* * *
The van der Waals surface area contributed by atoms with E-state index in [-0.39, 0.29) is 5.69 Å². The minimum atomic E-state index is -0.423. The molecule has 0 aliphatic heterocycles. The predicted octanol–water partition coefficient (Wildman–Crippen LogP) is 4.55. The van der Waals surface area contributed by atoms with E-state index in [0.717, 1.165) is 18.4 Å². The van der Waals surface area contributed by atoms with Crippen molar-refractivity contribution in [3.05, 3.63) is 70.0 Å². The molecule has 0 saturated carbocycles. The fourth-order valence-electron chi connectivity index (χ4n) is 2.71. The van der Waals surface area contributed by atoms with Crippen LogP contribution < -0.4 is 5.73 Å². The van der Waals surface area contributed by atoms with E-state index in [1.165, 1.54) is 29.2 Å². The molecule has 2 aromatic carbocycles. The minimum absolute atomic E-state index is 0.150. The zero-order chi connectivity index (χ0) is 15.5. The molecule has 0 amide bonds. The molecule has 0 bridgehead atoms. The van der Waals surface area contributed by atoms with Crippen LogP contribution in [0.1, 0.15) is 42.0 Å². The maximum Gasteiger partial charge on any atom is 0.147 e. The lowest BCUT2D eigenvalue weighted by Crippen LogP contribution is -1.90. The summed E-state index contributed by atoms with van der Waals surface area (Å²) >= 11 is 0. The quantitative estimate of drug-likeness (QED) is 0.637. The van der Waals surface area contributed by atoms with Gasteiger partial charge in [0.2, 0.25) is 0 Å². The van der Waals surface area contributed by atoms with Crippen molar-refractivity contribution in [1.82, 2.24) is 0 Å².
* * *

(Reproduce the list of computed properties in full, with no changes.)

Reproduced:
The van der Waals surface area contributed by atoms with E-state index in [-0.39, 0.29) is 5.69 Å². The minimum atomic E-state index is -0.423. The molecule has 0 aliphatic heterocycles. The predicted octanol–water partition coefficient (Wildman–Crippen LogP) is 4.55. The van der Waals surface area contributed by atoms with E-state index in [0.717, 1.165) is 18.4 Å². The van der Waals surface area contributed by atoms with Crippen molar-refractivity contribution in [3.05, 3.63) is 70.0 Å². The molecule has 0 saturated carbocycles. The fourth-order valence-electron chi connectivity index (χ4n) is 2.71. The van der Waals surface area contributed by atoms with Crippen LogP contribution < -0.4 is 5.73 Å². The van der Waals surface area contributed by atoms with E-state index in [1.165, 1.54) is 29.2 Å². The molecule has 2 aromatic carbocycles. The minimum absolute atomic E-state index is 0.150. The zero-order chi connectivity index (χ0) is 15.5. The molecule has 0 amide bonds. The molecule has 0 bridgehead atoms. The van der Waals surface area contributed by atoms with Crippen LogP contribution in [0.1, 0.15) is 42.0 Å². The maximum Gasteiger partial charge on any atom is 0.147 e. The lowest BCUT2D eigenvalue weighted by Crippen LogP contribution is -1.90. The summed E-state index contributed by atoms with van der Waals surface area (Å²) >= 11 is 0. The quantitative estimate of drug-likeness (QED) is 0.637. The van der Waals surface area contributed by atoms with Gasteiger partial charge in [0.2, 0.25) is 0 Å². The van der Waals surface area contributed by atoms with Crippen molar-refractivity contribution in [1.82, 2.24) is 0 Å².